Title: Matrix Code
Date Completed: April 2019
Design: Lord Libidan
Pop Culture: The Matrix Trilogy
It’s rare for me to continue editing a pattern whilst stitching a project. It is, after all, the worst time possible to change a cross stitch pattern. However, that didn’t stop me with this project! I edited it 4 times during stitching.
I guess we should start back at the beginning. I had just finished 4 back to back Pikachu on my animated running Pikachu cross stitch, and I hadn’t got anything to stitch. That isn’t a new problem, in fact, I’ve spoken about getting cross stitch inspiration before, but unlike previous times, this was on purpose. I know that might sound crazy, but I stitch a lot of different things, from loads of areas, and wanted to go back to basics and see what really excited me. From the back of this I came up with a load of big projects, however, there was one that I thought would be small. I was wrong.
I’ve done a lot of interface/computer screen stitches in the past, like my Voyager Star Trek LCARS cross stitch and really wanted to do something similar. I had just so happened to see that it was the 10 year anniversary of The Matrix and I remembered one of the best computer screens in cinema history. The Matrix code.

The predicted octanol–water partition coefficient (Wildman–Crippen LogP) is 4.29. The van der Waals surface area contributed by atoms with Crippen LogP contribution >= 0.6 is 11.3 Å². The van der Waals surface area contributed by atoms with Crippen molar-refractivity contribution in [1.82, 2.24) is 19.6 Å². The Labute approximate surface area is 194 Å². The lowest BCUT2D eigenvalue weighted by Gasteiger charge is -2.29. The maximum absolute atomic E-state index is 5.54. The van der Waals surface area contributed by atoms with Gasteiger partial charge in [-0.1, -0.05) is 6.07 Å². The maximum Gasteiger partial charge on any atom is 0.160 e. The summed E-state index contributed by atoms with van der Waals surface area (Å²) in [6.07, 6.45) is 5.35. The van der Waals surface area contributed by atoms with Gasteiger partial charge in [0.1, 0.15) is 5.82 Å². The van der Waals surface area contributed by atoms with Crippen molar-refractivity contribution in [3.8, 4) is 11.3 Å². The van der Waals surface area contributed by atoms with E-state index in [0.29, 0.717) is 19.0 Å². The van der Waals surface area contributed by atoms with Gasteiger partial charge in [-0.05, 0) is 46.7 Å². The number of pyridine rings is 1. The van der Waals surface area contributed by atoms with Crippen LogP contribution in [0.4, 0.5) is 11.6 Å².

I grabbed an image of the code from Wikipedia and started charting and soon realized, that despite the apparent simplicity of the code, it was actually super complicated. So my first step was to create a whole cross stitch alphabet but much like the original code, I needed letters that looked recognizable but weren’t. I made a total of 29 characters, which I then had to put through a random number generator to place each letter in a massive grid. I had originally wanted to make a massive pattern, however, less than 1/10th of the way through the pattern was taking me AGES. And whilst it was far from a 100 hour cross stitch pattern, it was too much.
I cut the pattern down and finished the pattern.
At this point all seemed good, I picked out 18 count fabric to get nice small letters, and make it fit a rough landscape frame. However, when stitching, and rewatching The Matrix, I realized that 90s screens aren’t landscape, they were square. So the first cut came in the form of the pattern becoming a lot more square (not perfectly, however). The second change came in the form of an error on my part. Instead of the whole height, I missed out on two letters (I really should have gridded by cross stitch). I cut the pattern down again, followed by a further reduction in width after I realized the pattern wouldn’t be square enough. Finally, I cut the last line of code off as I ran out of green DMC 700.
However, despite all of that, it’s still too big to frame, looks too much like Japanese and is too bright. However, I REALLY loved stitching this. I haven’t approached a lot of 90s movies, preferring the 80s, and really loved the computer screen part of it. I reckon the whole nothing to stitch thing worked.